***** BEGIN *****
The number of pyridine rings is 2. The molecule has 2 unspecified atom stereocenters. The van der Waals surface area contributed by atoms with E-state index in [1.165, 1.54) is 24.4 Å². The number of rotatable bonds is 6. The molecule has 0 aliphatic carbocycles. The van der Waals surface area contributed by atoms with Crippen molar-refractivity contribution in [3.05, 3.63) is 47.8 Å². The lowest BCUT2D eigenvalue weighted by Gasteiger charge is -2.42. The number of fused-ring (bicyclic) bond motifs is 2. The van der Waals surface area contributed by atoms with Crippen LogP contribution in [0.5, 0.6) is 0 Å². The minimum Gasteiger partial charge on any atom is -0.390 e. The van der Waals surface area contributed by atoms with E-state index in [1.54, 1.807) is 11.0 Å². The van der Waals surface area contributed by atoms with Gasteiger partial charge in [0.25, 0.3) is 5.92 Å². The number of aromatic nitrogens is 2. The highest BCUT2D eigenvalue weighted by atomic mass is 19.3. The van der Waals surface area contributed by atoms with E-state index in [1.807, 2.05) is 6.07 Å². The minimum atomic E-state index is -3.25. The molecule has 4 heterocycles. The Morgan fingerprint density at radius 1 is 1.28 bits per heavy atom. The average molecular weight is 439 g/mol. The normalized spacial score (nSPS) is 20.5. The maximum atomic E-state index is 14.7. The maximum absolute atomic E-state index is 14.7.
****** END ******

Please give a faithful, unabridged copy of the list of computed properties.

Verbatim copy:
The number of pyridine rings is 2. The molecule has 2 unspecified atom stereocenters. The van der Waals surface area contributed by atoms with E-state index in [1.165, 1.54) is 24.4 Å². The number of rotatable bonds is 6. The molecule has 0 aliphatic carbocycles. The van der Waals surface area contributed by atoms with Crippen molar-refractivity contribution in [3.05, 3.63) is 47.8 Å². The lowest BCUT2D eigenvalue weighted by Gasteiger charge is -2.42. The number of fused-ring (bicyclic) bond motifs is 2. The van der Waals surface area contributed by atoms with Crippen LogP contribution in [0.5, 0.6) is 0 Å². The minimum Gasteiger partial charge on any atom is -0.390 e. The van der Waals surface area contributed by atoms with E-state index in [1.54, 1.807) is 11.0 Å². The van der Waals surface area contributed by atoms with Gasteiger partial charge in [0.25, 0.3) is 5.92 Å². The number of aromatic nitrogens is 2. The highest BCUT2D eigenvalue weighted by atomic mass is 19.3. The van der Waals surface area contributed by atoms with E-state index in [1.807, 2.05) is 6.07 Å². The minimum atomic E-state index is -3.25. The molecule has 4 heterocycles. The Morgan fingerprint density at radius 1 is 1.28 bits per heavy atom. The average molecular weight is 439 g/mol. The normalized spacial score (nSPS) is 20.5. The maximum atomic E-state index is 14.7. The maximum absolute atomic E-state index is 14.7.